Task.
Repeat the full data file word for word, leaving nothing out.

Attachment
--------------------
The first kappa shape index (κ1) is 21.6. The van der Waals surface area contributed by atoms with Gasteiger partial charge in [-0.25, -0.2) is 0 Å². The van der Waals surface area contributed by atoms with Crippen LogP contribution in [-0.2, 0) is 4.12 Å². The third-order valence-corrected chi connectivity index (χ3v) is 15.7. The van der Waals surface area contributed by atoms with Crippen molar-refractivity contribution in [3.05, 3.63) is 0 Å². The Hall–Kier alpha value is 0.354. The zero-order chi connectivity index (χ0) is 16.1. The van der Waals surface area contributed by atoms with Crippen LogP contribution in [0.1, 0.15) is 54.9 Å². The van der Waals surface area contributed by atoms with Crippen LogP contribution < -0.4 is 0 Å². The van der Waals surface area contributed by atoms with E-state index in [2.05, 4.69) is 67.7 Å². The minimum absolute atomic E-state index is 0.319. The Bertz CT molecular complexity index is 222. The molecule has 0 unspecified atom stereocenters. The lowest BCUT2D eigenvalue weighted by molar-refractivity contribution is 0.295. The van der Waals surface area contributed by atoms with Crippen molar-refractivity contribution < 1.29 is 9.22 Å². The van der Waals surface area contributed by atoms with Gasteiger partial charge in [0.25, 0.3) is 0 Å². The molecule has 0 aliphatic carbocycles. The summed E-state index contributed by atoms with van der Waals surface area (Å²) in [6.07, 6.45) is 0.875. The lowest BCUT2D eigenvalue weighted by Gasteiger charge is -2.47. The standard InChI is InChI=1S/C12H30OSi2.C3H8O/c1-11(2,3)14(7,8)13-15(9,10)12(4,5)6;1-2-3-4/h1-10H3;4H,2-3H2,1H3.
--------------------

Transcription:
The first kappa shape index (κ1) is 21.6. The van der Waals surface area contributed by atoms with Gasteiger partial charge in [-0.25, -0.2) is 0 Å². The van der Waals surface area contributed by atoms with Crippen LogP contribution in [-0.2, 0) is 4.12 Å². The third-order valence-corrected chi connectivity index (χ3v) is 15.7. The van der Waals surface area contributed by atoms with Crippen molar-refractivity contribution in [3.05, 3.63) is 0 Å². The Hall–Kier alpha value is 0.354. The zero-order chi connectivity index (χ0) is 16.1. The van der Waals surface area contributed by atoms with Crippen LogP contribution in [0.1, 0.15) is 54.9 Å². The van der Waals surface area contributed by atoms with Crippen LogP contribution < -0.4 is 0 Å². The van der Waals surface area contributed by atoms with E-state index in [2.05, 4.69) is 67.7 Å². The minimum absolute atomic E-state index is 0.319. The Bertz CT molecular complexity index is 222. The molecule has 0 unspecified atom stereocenters. The lowest BCUT2D eigenvalue weighted by molar-refractivity contribution is 0.295. The van der Waals surface area contributed by atoms with Crippen molar-refractivity contribution < 1.29 is 9.22 Å². The van der Waals surface area contributed by atoms with Gasteiger partial charge in [0.25, 0.3) is 0 Å². The molecule has 0 aliphatic carbocycles. The summed E-state index contributed by atoms with van der Waals surface area (Å²) in [6.07, 6.45) is 0.875. The lowest BCUT2D eigenvalue weighted by Gasteiger charge is -2.47. The standard InChI is InChI=1S/C12H30OSi2.C3H8O/c1-11(2,3)14(7,8)13-15(9,10)12(4,5)6;1-2-3-4/h1-10H3;4H,2-3H2,1H3.